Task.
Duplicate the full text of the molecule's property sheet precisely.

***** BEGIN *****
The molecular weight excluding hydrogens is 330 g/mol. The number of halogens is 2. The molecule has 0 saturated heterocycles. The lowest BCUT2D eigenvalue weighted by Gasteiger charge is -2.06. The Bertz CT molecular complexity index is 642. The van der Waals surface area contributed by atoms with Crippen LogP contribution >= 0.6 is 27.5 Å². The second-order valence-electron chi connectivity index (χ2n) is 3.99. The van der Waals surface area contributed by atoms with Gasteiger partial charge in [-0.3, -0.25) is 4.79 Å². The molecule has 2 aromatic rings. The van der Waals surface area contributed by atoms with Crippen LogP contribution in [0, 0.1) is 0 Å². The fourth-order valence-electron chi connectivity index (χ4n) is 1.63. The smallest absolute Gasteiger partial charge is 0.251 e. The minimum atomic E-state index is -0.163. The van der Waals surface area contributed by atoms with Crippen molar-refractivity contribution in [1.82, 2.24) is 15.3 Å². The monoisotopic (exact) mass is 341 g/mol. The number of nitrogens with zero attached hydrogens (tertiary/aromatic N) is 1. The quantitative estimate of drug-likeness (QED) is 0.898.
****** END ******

The molecular weight excluding hydrogens is 330 g/mol. The number of halogens is 2. The molecule has 0 saturated heterocycles. The lowest BCUT2D eigenvalue weighted by Gasteiger charge is -2.06. The Bertz CT molecular complexity index is 642. The van der Waals surface area contributed by atoms with Crippen LogP contribution >= 0.6 is 27.5 Å². The second-order valence-electron chi connectivity index (χ2n) is 3.99. The van der Waals surface area contributed by atoms with Gasteiger partial charge in [-0.3, -0.25) is 4.79 Å². The molecule has 2 aromatic rings. The van der Waals surface area contributed by atoms with Crippen LogP contribution in [0, 0.1) is 0 Å². The fourth-order valence-electron chi connectivity index (χ4n) is 1.63. The smallest absolute Gasteiger partial charge is 0.251 e. The minimum atomic E-state index is -0.163. The van der Waals surface area contributed by atoms with Crippen molar-refractivity contribution in [1.82, 2.24) is 15.3 Å². The monoisotopic (exact) mass is 341 g/mol. The number of nitrogens with zero attached hydrogens (tertiary/aromatic N) is 1. The quantitative estimate of drug-likeness (QED) is 0.898.